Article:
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Table Tennis

Table Tennis: Great chance for India to have 4 singles players at Tokyo Olympics

The World Singles Qualification Tournament and Asian Olympic Qualification Tournament offer possibilities for Indian paddlers to make it to the Olympics

Sathiyan Gnanasekaran, Sharath Kamal, Manika Batra & Sutirtha Mukherjee

Sathiyan Gnanasekaran, Sharath Kamal, Manika Batra & Sutirtha Mukherjee


Kapil Choudhary

Updated: 16 March 2021 8:56 AM GMT

With the Tokyo 2020 Olympics only a little over 4 months away, Olympic qualification tournaments are slowly picking up speed and the next few months are expected to be filled with them.

First up is Table Tennis. The World Singles Qualification Tournament begins in Doha on Mar 14, and it will be quickly followed by the Asian Olympic Qualification Tournament on Mar 18.

World Singles Qualification Tournament (WSQT)

A total of 4 quotas in men's singles and 5 quotas in women's singles will be available at the WSQT. Countries that have not already qualified for the team event at Tokyo (an opportunity Indian teams missed last year in January) are eligible to send 2 athletes each.

India will be represented by Achanta Sharath Kamal (seeded 5) and Sathiyan Gnanasekaran (seeded 7) on the men's side while Manika Batra (seeded 9) and Sutirtha Mukherjee (seeded 21) will be battling in the women's singles.

The tournament will follow a 2-stage knockout format.

For the men, the first stage consists of 3 separate knockout tournaments, the winners of each of which will qualify for Tokyo 2020. The 2nd stage will then take the losing finalists and the losing semi-finalists from all the 3 brackets and create a final bracket, with the winner clinching the last Tokyo spot available at the WSQT.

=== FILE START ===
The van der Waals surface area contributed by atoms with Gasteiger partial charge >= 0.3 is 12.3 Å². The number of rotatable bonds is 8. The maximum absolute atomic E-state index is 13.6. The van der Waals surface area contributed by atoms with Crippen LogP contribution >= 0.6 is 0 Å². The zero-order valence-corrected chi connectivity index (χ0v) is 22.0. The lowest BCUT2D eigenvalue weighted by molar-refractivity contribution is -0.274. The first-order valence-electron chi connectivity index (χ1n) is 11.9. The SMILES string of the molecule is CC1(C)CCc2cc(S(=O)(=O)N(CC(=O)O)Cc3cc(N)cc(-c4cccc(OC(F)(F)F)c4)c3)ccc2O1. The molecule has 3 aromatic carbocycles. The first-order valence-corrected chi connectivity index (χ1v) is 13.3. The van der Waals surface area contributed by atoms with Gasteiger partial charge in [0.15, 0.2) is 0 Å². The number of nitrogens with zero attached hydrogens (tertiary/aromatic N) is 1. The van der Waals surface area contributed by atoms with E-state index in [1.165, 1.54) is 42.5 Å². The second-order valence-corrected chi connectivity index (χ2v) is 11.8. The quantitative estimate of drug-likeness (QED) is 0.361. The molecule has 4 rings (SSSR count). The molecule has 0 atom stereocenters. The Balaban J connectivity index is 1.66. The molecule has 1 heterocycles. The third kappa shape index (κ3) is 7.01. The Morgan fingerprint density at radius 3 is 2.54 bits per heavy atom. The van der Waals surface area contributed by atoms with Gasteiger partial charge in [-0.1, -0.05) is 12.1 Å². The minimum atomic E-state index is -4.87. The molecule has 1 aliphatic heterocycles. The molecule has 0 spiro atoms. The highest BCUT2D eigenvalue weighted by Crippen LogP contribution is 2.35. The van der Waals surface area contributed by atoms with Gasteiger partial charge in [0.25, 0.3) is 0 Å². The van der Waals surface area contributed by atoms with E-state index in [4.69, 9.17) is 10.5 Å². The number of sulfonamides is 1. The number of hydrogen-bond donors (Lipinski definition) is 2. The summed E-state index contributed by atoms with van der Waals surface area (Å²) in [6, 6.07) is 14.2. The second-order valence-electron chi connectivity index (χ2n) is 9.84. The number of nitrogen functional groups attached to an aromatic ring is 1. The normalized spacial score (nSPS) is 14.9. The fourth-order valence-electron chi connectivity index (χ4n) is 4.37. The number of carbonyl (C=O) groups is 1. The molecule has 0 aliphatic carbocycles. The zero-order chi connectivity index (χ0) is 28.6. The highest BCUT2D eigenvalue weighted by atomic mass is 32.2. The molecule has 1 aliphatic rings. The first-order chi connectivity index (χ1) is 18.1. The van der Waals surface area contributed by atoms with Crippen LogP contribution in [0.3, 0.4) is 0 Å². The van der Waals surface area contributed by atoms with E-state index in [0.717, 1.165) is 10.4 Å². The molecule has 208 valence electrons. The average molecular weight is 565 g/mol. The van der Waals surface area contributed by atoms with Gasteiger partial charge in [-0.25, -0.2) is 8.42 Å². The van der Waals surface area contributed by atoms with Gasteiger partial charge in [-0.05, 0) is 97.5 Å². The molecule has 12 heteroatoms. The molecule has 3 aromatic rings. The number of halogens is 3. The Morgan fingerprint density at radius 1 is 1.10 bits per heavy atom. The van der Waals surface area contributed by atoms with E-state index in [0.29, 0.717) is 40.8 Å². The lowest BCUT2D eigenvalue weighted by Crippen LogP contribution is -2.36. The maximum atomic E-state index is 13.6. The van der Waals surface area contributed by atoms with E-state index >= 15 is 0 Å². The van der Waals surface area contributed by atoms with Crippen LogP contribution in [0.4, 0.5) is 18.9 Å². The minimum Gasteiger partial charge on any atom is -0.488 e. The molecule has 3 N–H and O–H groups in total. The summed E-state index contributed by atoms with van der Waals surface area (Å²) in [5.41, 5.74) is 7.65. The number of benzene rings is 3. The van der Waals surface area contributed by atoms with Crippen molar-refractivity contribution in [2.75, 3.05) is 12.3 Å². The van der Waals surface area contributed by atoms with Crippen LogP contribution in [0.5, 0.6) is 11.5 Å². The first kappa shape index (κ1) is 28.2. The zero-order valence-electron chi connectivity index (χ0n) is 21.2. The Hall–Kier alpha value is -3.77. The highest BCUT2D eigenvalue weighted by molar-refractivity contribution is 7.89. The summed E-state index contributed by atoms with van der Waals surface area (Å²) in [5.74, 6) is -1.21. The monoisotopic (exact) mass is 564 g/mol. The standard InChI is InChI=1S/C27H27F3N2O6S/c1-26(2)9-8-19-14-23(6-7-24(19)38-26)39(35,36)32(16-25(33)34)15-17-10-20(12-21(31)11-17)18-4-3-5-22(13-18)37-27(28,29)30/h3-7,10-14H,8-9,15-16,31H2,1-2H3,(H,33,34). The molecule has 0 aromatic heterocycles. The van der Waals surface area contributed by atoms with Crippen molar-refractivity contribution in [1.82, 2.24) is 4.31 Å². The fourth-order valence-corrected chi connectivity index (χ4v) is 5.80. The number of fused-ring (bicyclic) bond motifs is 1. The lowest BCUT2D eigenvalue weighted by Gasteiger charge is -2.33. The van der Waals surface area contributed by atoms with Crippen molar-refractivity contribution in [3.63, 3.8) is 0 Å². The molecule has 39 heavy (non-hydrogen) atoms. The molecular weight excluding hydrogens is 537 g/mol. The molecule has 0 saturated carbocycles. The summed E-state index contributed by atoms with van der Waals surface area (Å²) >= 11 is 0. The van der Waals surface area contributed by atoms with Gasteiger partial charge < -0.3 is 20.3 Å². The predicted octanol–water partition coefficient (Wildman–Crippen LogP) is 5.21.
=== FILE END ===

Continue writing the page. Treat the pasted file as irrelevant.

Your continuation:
Similarly, for the women, the first stage will consist of 4 separate knockout tournaments, with the winners advancing to Tokyo. The final spot will be awarded to the winner of the 2nd stage knockout bracket, which will see only the losing finalists from the first stage fighting it out.

Sharath Kamal (WR 32) has been drawn in the same bracket as the top-seeded Liam Pitchford (WR 15) whereas Sathiyan (WR 37) might have to face challenges from 2nd seed Aruna Qadri (WR 21) and 4th seeded Vladimir Samsonov (WR 27).

Manika Batra (WR 63) has got the best draw she could have hoped for (given her seeding), with 4th seeded Xiaoxin Yang (WR 44) and 8th seeded Yana Noskova (WR 60) in her bracket while Sutirtha Mukherjee (WR 95) will face an up-hill battle with 5 players ranked higher than her in her bracket, including 3rd seed Suthasini Sawettabut (WR 40).

Asian Olympic Qualification Tournament (AOQT)

This is where things really start looking rosy for the Indian paddlers. As per the rules, 6 quotas are to be awarded through AOQT, but 1 quota has been reserved for each of the 5 different Asian regions – South Asia, Central Asia, West Asia, East Asia and South-East Asia.

So, Indian paddlers have to compete only with other South Asian countries for a quota. Basically, 4 separate tournaments will be contested – one each for the regions of South Asia, Central Asia, East Asia and South East Asia – with the winners booking their Tokyo tickets. The West Asian qualification tournament was already conducted last year.